What Makes a Good Photo?

Twelve techniques for creating better photos from Andy Wilson.

September 21, 2022

There is a point in time for all serious photographers where you begin creating images that appeal to a wider audience. While trends come and go, there are some basic fundamental techniques and ideas that you can use to create better photos.

Massachusetts based photographer Andy Wilson explored this idea in a series on his Aminus3 website titled "What Makes a Good Photo?".

In his words...

One day, I flipped through my photography notebook that contained articles from books and magazines that I have cut out and saved over the years. As I flipped through the pages of my notes, I came across a series of topics titled, "What Makes A Good Picture?"

The book is long gone, and the author remains a mystery to me at present, but the articles were preserved in my notebook. While I was reading over them again, they served as a good reminder for me. I share this information with you realizing that I have not arrived but it is a continuing journey of making a good picture.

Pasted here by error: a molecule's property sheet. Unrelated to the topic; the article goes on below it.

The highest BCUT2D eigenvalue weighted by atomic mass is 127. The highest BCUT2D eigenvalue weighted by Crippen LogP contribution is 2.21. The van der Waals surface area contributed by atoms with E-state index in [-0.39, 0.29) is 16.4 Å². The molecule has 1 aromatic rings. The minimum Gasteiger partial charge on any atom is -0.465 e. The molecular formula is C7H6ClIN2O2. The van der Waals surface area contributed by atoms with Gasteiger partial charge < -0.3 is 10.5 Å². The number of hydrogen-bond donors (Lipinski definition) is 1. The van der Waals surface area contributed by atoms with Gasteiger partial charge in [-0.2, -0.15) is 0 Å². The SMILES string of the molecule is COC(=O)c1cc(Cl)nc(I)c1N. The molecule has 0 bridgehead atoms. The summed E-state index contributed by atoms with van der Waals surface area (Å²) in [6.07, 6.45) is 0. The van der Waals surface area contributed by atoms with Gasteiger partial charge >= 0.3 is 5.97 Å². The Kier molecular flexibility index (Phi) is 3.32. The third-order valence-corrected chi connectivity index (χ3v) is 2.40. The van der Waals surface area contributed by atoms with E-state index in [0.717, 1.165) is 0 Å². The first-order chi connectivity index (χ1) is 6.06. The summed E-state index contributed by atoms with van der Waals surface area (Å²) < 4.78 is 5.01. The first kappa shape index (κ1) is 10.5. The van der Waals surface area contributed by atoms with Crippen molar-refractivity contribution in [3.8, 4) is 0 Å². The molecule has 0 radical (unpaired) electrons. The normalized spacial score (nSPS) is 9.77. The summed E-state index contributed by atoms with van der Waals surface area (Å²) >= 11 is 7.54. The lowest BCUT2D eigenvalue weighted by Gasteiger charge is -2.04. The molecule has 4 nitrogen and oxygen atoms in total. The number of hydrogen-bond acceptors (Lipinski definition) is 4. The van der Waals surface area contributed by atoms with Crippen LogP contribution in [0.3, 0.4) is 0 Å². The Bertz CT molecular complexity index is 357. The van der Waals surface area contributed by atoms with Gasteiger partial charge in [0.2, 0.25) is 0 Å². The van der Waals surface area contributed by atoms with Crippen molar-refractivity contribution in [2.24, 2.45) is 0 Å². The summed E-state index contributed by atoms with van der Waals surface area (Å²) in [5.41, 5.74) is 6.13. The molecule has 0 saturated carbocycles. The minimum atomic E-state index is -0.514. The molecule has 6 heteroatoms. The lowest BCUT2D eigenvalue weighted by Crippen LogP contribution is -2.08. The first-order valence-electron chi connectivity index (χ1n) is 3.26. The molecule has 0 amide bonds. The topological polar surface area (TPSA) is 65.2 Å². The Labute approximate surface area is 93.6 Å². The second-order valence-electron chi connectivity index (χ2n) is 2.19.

With that, here are the suggested techniques with some example photos.


Intimacy is the feeling of being close and belonging together. Close or warm friendship. Emotion can be melted with intimacy.

In these two images, we see couples sharing an intimate moment together.

Human Interest

Human Interest is a very broad term that can be applied to many different kinds of pictures. A photo with good human interest is one that draws the viewer into the frame where they may linger over it rather than a quick curious glance.

This group of women having a discussion at a party creates human interest. We might wonder what they are talking about or can relate to this experience.


Mood is the atmosphere or pervading tone of a place or situation.

We see in this photo how black and white images can often create an enhanced mood. These storm clouds passing by the beach convey a foreboding emotion.

Camera Angle

Look up, down and vary your position to capture a unique perspective. Try different lenses too!